Figure 3. pdk-1 loss-of-function mutation sa709 is epistatic to zfp-1(ok554) and rde-4(ne299).

(A) Schematic of the pdk-1 gene with numbered boxes for exons and lines for introns, location of the sa709 mutation and predicted effects of the mutation on mRNA and protein; exons coding for the kinase domain and the pleckstrin homology domain (PH) according to [4] are indicated. (B) Expression levels of correctly spliced pdk-1 mRNA and intron 3-containing mRNA were determined by RT-qPCR, and ratios of spliced/unspliced isoforms in the indicated mutants were calculated and presented on a graph. The forward primer used spanned the exon 1/exon 2 junction, the reverse primer for the spliced isoform spanned the exon 3/exon 4 junction and the reverse primer for the intron 3-containing isoform was intron 3-specific (see Materials and Methods). (C) Intron 3-containing pdk-1 mRNA levels were measured by real time RT-qPCR in indicated mutants (L4 stage animals) and normalized to pdk-1(sa709). Results of two biological replicas are shown; error bars represent Standard deviation. (D, E) DAF-16::GFP nuclear localization in indicated mutants was assessed as described in Materials and Methods. Representative epifluorescence images of intestinal cells (D) were taken on a Zeiss AxioImager Z1 microscope at 630x total magnification; white arrowheads point to the nuclei.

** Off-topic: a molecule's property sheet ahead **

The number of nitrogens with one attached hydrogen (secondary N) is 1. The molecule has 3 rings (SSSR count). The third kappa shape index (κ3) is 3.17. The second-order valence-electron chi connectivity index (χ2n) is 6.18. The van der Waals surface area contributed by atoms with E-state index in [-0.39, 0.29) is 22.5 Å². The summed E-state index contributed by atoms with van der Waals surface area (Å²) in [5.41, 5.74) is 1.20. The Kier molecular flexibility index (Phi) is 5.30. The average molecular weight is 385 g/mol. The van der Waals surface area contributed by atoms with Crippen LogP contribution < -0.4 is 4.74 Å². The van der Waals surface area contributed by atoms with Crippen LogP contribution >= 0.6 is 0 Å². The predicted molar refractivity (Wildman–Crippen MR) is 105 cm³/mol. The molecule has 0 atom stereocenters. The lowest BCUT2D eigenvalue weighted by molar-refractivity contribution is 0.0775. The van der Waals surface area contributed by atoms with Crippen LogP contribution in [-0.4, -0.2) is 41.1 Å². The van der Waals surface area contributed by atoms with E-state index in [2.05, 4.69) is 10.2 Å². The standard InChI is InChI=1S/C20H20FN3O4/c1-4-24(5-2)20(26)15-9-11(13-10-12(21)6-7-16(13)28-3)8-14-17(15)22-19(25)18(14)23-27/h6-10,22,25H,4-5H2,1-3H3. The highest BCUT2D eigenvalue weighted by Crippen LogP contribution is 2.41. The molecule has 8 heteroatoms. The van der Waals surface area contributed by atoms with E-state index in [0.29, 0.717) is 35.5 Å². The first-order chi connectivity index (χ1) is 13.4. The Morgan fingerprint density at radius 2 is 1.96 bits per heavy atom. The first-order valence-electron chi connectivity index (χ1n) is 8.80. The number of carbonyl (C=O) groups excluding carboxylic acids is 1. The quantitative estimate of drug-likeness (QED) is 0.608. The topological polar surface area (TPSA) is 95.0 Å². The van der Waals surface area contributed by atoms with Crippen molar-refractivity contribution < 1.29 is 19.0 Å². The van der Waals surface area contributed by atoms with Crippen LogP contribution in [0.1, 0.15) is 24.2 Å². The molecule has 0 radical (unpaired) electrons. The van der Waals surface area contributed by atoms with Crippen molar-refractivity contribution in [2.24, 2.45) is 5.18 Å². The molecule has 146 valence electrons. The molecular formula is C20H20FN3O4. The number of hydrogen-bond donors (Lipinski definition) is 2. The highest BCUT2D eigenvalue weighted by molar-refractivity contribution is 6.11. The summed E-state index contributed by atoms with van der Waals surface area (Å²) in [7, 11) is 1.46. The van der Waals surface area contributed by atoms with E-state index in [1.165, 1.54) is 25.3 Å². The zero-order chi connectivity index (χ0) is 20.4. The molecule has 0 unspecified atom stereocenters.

Since loss-of-function mutations in insulin-signaling components lead to increased nuclear localization of DAF-16::GFP [31], we tested the pdk-1(sa709) allele in this assay and found that DAF-16::GFP had more prominent nuclear localization in pdk-1(sa709), while it was mostly cytoplasmic in wild type, zfp-1(ok554) and rde-4(ne299) worms (Figure 3D, 3E). Nuclear localization of DAF-16::GFP persisted in pdk-1; zfp-1 and pdk-1; rde-4 double mutant animals (Figure 3D, 3E). These results demonstrate that pdk-1(sa709) is epistatic to zfp-1(ok554) and rde-4(ne299) and support a model where ZFP-1 and RDE-4 affect expression of DAF-16 targets through regulation of pdk-1.

The short life span and enhanced sensitivity to oxidative stress of zfp-1(ok554) and rde-4(ne299) depend on PI3K signaling